Crucial hospital services will be lost in Burton if the town's proposed NHS merger with its Derby counterpart fails to go ahead, a health boss has revealed.

The stark warning was issued by Gavin Boyle, the man who will take on the role of chief executive of the extended trust, at an information meeting for residents in Burton.

Hospital bosses say there will be no enforced job losses from proposed merger, but warn 'natural staff turnover' will continue

Plans are in the pipeline for Burton and Derby hospital trusts to join together, allowing services to be shared between the two hospitals. The partnership will also incorporate Lichfield and Tamworth's community hospitals from the Burton Trust and Derby's community hospital from the Derby Trust.

Gavin Boyle said: "We are operating in an extremely challenging position in the NHS. As two hospitals, we need to find a way to clear a course in that difficulty and work together.

No job loss will be felt at Queen's Hospital in Burton, according to chief executives
No job loss will be felt at Queen's Hospital in Burton, according to chief executives

"If this partnership does not go ahead, services will be lost at Burton."

The meeting was held at Burton's Queen's Hospital on Thursday, October 26 when dozens of residents turned out to put their questions to hospital bosses, including raising fears of potential redundancies for staff members.

Health chiefs confirmed there would be no 'wholesale redundancies' among the 12,000 members of staff if the merger goes ahead as planned.

The plans have faced controversy as many Burton residents have raised fears the merger could see vital services taken away from the town, but bosses are now insisting that these services will be lost altogether it the proposals do not go ahead.

Gavin Boyle will become the chief executive of the proposed combined trust between Burton and Derby
Gavin Boyle will become the chief executive of the proposed combined trust between Burton and Derby

Despite this, the chief executives of both hospitals, Helen Scott-South of Burton and Gavin Boyle of Derby, say the move will strengthen both trusts.

Mr Boyle described the proposals as a 'partnership of equals'.

He said: "It's more a partnership than a merger. The A and E department is a critical part of the partnership and local people really value that service.

Stroke services to move from Burton's Queen's Hospital to Royal Derby once merger is finalised

"We think it is the right thing to do for the people of Derbyshire and Staffordshire."

But opponents of the proposals claim that services will be lost in the town even if the merger does go through.

Secretary of East Staffordshire Trades Union Council, William Walker, said: "I attended the East Staffordshire Borough Council Scrutiny Committee meeting on Monday, October 30, where Gavin Boyle made it quite clear that the intention was to cut services from Burton once this takeover goes through.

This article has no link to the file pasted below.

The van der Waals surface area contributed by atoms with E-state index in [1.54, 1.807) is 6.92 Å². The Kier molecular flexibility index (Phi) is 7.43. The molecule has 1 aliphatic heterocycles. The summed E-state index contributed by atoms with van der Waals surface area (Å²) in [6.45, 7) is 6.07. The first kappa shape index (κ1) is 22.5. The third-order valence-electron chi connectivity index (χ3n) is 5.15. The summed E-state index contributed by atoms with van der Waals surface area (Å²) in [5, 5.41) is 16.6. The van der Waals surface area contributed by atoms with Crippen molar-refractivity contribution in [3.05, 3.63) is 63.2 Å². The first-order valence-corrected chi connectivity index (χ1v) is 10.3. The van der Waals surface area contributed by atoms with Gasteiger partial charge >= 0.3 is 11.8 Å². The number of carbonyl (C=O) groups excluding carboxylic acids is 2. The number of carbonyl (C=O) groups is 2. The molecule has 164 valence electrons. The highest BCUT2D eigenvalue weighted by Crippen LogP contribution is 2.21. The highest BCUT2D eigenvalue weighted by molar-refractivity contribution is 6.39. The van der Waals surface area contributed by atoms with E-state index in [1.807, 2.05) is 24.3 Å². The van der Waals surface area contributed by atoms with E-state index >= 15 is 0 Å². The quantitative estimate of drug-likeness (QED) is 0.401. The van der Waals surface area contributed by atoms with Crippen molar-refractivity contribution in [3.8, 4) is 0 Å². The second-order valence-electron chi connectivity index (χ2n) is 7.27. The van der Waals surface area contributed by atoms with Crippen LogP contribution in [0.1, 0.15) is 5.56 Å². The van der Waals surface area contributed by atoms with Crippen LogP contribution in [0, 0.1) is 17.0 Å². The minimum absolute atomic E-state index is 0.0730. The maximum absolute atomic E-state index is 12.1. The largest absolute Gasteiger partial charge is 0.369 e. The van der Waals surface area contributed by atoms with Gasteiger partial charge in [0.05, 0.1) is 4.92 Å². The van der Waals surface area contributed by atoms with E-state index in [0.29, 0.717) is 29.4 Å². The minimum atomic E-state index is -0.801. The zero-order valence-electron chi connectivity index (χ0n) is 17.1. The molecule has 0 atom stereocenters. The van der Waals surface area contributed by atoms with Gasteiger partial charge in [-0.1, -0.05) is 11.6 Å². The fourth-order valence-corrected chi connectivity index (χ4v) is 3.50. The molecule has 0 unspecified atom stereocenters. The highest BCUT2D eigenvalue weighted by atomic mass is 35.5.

"Hospital mergers have become code to cut and close services and spread the burden of private finance initiative debt."

The accident and emergency section at Queen's hospital in Burton will remain open
The accident and emergency section at Queen's hospital in Burton will remain open

A final business case for the link-up between Burton Hospitals NHS Foundation Trust and Derby Teaching Hospitals NHS Foundation Trust is set to be submitted by February 2018 and a new trust will be formed under a new name.

Aside from Queen's Hospital in Burton and the Royal Derby Hospital being affected by the move, the merger would also encompass community hospitals, including Sir Robert Peel Community Hospital in Tamworth, Samuel Johnson Community Hospital in Lichfield and London Road Community Hospital in Derby.

The Burton and Derby hospital trusts merger so far

Final planning for the proposed merger is still being finalised and should be submitted and reviewed by the end of the year.

Earlier this year, in June, it was announced at a Healthwatch meeting that the outline business case for the partnership of the organisations, with a recommendation to merge, was approved.

Fears have been raised by many, particularly in Burton that the hospital could lose services, including the accident and emergency department.

Video Loading

Concerns were raised that the A and E department at Queen’s Hospital could be downgraded to an urgent care centre, meaning it would not operate 24-7. The Burton Mail, as well as the town’s MP Andrew Griffiths, joined the fight to keep it open.

At the Healthwatch meeting it was confirmed by bosses from both respective trusts, Helen Scott-South from Burton and Gavin Boyle from Derby, that the A and E department would not close.

A new trust will be formed, if the current plans go ahead, under a new combined title. The chairman will be John Rivers, the current chairman of both Derby and Burton trusts, and chief executive of Derby Teaching Hospitals NHS Foundation Trust, Gavin Boyle will take up the same role at the new trust.

Looking for a job? There are thousands available at www.Fish4.co.uk